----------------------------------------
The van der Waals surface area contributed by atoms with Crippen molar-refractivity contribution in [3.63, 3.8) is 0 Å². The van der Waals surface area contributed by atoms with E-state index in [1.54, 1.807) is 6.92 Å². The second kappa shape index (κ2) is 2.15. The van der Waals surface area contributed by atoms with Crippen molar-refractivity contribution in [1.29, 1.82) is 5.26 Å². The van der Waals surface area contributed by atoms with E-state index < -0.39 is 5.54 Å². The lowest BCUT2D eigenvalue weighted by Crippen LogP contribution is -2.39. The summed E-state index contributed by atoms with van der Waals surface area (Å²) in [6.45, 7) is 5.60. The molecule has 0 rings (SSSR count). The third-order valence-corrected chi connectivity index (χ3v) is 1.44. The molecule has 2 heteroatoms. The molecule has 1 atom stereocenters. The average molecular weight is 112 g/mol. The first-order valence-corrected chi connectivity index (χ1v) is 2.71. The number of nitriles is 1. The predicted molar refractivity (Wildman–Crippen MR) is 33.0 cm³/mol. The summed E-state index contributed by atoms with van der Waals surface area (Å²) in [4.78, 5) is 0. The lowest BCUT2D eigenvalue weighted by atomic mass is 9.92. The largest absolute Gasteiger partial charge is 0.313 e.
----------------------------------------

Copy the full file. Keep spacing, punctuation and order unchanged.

The van der Waals surface area contributed by atoms with Crippen molar-refractivity contribution in [3.63, 3.8) is 0 Å². The van der Waals surface area contributed by atoms with E-state index in [1.54, 1.807) is 6.92 Å². The second kappa shape index (κ2) is 2.15. The van der Waals surface area contributed by atoms with Crippen molar-refractivity contribution in [1.29, 1.82) is 5.26 Å². The van der Waals surface area contributed by atoms with E-state index < -0.39 is 5.54 Å². The lowest BCUT2D eigenvalue weighted by Crippen LogP contribution is -2.39. The summed E-state index contributed by atoms with van der Waals surface area (Å²) in [6.45, 7) is 5.60. The molecule has 0 rings (SSSR count). The third-order valence-corrected chi connectivity index (χ3v) is 1.44. The molecule has 2 heteroatoms. The molecule has 1 atom stereocenters. The average molecular weight is 112 g/mol. The first-order valence-corrected chi connectivity index (χ1v) is 2.71. The number of nitriles is 1. The predicted molar refractivity (Wildman–Crippen MR) is 33.0 cm³/mol. The summed E-state index contributed by atoms with van der Waals surface area (Å²) in [4.78, 5) is 0. The lowest BCUT2D eigenvalue weighted by atomic mass is 9.92. The largest absolute Gasteiger partial charge is 0.313 e.